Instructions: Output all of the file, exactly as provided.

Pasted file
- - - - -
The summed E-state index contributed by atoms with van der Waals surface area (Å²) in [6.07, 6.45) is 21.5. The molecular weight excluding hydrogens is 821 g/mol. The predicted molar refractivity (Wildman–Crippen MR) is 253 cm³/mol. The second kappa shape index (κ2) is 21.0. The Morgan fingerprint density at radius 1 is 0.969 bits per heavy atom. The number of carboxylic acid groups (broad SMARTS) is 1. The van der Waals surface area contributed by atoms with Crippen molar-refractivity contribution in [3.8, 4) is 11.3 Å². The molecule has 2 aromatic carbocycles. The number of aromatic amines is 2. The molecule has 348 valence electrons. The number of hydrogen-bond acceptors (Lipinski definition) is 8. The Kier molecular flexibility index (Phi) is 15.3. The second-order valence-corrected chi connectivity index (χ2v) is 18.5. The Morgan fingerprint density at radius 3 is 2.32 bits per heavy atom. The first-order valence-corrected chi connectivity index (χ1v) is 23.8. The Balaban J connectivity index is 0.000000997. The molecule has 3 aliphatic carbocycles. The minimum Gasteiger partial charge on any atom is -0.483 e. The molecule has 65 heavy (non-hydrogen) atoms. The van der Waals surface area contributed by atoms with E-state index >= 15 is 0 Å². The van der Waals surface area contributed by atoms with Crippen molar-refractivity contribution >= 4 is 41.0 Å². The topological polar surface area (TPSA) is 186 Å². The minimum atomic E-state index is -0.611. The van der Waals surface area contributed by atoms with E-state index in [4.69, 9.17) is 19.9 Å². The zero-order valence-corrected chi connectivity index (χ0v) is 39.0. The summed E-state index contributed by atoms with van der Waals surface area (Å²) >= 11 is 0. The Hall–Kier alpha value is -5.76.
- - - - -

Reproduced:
The summed E-state index contributed by atoms with van der Waals surface area (Å²) in [6.07, 6.45) is 21.5. The molecular weight excluding hydrogens is 821 g/mol. The predicted molar refractivity (Wildman–Crippen MR) is 253 cm³/mol. The second kappa shape index (κ2) is 21.0. The Morgan fingerprint density at radius 1 is 0.969 bits per heavy atom. The number of carboxylic acid groups (broad SMARTS) is 1. The van der Waals surface area contributed by atoms with Crippen molar-refractivity contribution in [3.8, 4) is 11.3 Å². The molecule has 2 aromatic carbocycles. The number of aromatic amines is 2. The molecule has 348 valence electrons. The number of hydrogen-bond acceptors (Lipinski definition) is 8. The Kier molecular flexibility index (Phi) is 15.3. The second-order valence-corrected chi connectivity index (χ2v) is 18.5. The Morgan fingerprint density at radius 3 is 2.32 bits per heavy atom. The first-order valence-corrected chi connectivity index (χ1v) is 23.8. The Balaban J connectivity index is 0.000000997. The molecule has 3 aliphatic carbocycles. The minimum Gasteiger partial charge on any atom is -0.483 e. The molecule has 65 heavy (non-hydrogen) atoms. The van der Waals surface area contributed by atoms with E-state index >= 15 is 0 Å². The van der Waals surface area contributed by atoms with Crippen molar-refractivity contribution >= 4 is 41.0 Å². The topological polar surface area (TPSA) is 186 Å². The minimum atomic E-state index is -0.611. The van der Waals surface area contributed by atoms with E-state index in [4.69, 9.17) is 19.9 Å². The zero-order valence-corrected chi connectivity index (χ0v) is 39.0. The summed E-state index contributed by atoms with van der Waals surface area (Å²) >= 11 is 0. The Hall–Kier alpha value is -5.76.